This is according to The Carbon Disclosure Project 2011 Supply Chain Report, produced by management consulting firm A.T. Kearney, which looks at climate change actions and performance of 57 of the leading global companies and 1,000 of their suppliers across a broad cross-section of industries.

Eighty-six percent of companies saw commercial benefits from working closely with suppliers to improve performance and mutual return on investment, up from 46% in 2009.  This jump is evidence of how sustainable procurement practices are addressing climate change and could have major impact on the supply chain, which for most companies accounts for at least 50% of carbon emissions.

PepsiCo, for example, has uncovered more than $60 million in energy savings opportunities and a 16% reduction in per-unit energy use across its beverage plants, as a result of its carbon management strategy and proprietary energy assessment tool.  “With a robust strategy and proven benchmarks in place, PepsiCo set out to engage and educate suppliers about potential opportunities to innovate their own operations,” said Walter Todd, Vice-President of Operations, PepsiCo UK & Ireland.  “By providing suppliers access to the same energy assessment tools we use in our own operations, we’ve seen mutual return on investment.”

With more than 79% of CDP Supply Chain member businesses now employing a formal climate change strategy (up from 63 percent in 2009), there has been a parallel shift in the key business drivers for action within the supply chain, affecting how large organizations and their suppliers engage and implement carbon management processes.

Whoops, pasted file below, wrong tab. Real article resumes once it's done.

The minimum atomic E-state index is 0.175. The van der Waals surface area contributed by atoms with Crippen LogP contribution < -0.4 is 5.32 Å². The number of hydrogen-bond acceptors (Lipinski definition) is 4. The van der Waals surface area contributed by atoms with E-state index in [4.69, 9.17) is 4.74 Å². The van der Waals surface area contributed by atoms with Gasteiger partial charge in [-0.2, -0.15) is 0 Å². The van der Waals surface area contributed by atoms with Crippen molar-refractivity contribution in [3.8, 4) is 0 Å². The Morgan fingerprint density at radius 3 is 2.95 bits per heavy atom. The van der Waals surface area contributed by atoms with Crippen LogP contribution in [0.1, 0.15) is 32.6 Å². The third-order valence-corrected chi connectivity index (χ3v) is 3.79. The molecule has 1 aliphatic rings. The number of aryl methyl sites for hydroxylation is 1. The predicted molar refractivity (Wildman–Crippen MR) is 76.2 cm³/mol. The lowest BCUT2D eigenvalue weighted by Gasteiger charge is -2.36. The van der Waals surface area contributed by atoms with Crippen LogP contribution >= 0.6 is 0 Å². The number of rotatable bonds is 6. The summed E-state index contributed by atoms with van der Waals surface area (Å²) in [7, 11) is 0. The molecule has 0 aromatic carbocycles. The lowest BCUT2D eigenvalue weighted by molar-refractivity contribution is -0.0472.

The increase in strategic awareness in 2010 has created a ripple effect across supply chain operations and processes, which have allowed businesses to more effectively leverage opportunities for top-line growth, savings and new carbon reductions. For example:

  • More than 50% of large businesses and 25% of their suppliers have seen cost savings as a result of carbon management activities
  • More businesses are training procurement staff in this area (up to 41% from 26% in 2009) and incentivizing staff through awards and recognition (up from 11% in 2009 to 25%)
  • Employee motivation and brand management have increased in priority by more than 50% of businesses; product differentiation has also become an increasingly important objective (60%).

Quality and consistency of reporting processes across the supply chain remain significant hurdles in advancing carbon management practices.  However, the development and use of standardized scorecards is emerging, which will enable more informed and strategic supplier measurement and selection.

  • The percentage of businesses which track and report supply chain emissions more than doubled to 45% in 2010
  • 72% of large businesses have their data verified externally; yet only 39% of suppliers do so due to the high costs associated with this process
  • Carbon management criteria is increasingly part of supplier selection – up to 17% from 11% and expected to be 29% in 5 years

“We’re seeing a shift among leading companies in the way they are implementing sustainable, quantifiable climate change policies and practices,” said Frances Way, Program Director, CDP. “Whereas last year we saw a rise in the number of large organizations embedding climate change policy into the business strategy; now these policies are increasingly being put into practice at an operational level, across the entire supply chain. What’s encouraging is that suppliers and large purchasing corporations alike are starting to realize the commercial benefits as a result of collaboration.”

Daniel Mahler, A.T. Kearney partner and study co-leader said, “Forward looking corporate executives are realizing that the implementation of carbon emission reduction programs deliver significant economic and strategic benefits for their organizations. Close collaboration with suppliers on these efforts multiplies the benefits.”

Information gathered from: ISSP and SustainableBusiness


01/02/2011 at 6:30 am Leave a comment